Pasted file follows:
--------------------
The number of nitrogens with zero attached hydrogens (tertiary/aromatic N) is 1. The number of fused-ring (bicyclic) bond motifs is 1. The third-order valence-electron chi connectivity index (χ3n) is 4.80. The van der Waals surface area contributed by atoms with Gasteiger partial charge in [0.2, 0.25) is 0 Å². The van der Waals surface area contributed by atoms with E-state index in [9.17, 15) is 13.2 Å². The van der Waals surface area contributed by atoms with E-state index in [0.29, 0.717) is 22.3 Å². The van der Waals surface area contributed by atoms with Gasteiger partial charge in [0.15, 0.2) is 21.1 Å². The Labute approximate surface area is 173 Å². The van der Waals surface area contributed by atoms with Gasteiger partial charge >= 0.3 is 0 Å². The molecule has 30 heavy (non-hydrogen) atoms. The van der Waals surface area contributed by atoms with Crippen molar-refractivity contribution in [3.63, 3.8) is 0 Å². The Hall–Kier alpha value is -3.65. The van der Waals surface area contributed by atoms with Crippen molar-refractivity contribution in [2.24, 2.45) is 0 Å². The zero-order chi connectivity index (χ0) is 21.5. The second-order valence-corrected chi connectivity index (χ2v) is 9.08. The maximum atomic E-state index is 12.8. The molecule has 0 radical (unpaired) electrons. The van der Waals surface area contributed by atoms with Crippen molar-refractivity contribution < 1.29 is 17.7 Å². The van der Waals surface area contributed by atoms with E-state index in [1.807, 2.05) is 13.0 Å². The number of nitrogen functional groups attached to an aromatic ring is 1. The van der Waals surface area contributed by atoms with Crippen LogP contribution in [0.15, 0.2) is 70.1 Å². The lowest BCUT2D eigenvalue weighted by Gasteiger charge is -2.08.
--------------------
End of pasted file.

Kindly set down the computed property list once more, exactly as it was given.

The number of nitrogens with zero attached hydrogens (tertiary/aromatic N) is 1. The number of fused-ring (bicyclic) bond motifs is 1. The third-order valence-electron chi connectivity index (χ3n) is 4.80. The van der Waals surface area contributed by atoms with Gasteiger partial charge in [0.2, 0.25) is 0 Å². The van der Waals surface area contributed by atoms with E-state index in [9.17, 15) is 13.2 Å². The van der Waals surface area contributed by atoms with E-state index in [0.29, 0.717) is 22.3 Å². The van der Waals surface area contributed by atoms with Gasteiger partial charge in [0.15, 0.2) is 21.1 Å². The Labute approximate surface area is 173 Å². The van der Waals surface area contributed by atoms with Gasteiger partial charge >= 0.3 is 0 Å². The molecule has 30 heavy (non-hydrogen) atoms. The van der Waals surface area contributed by atoms with Crippen molar-refractivity contribution in [3.63, 3.8) is 0 Å². The Hall–Kier alpha value is -3.65. The van der Waals surface area contributed by atoms with Crippen molar-refractivity contribution in [2.24, 2.45) is 0 Å². The zero-order chi connectivity index (χ0) is 21.5. The second-order valence-corrected chi connectivity index (χ2v) is 9.08. The maximum atomic E-state index is 12.8. The molecule has 0 radical (unpaired) electrons. The van der Waals surface area contributed by atoms with Crippen molar-refractivity contribution < 1.29 is 17.7 Å². The van der Waals surface area contributed by atoms with E-state index in [1.807, 2.05) is 13.0 Å². The number of nitrogen functional groups attached to an aromatic ring is 1. The van der Waals surface area contributed by atoms with Crippen LogP contribution in [0.15, 0.2) is 70.1 Å². The lowest BCUT2D eigenvalue weighted by Gasteiger charge is -2.08.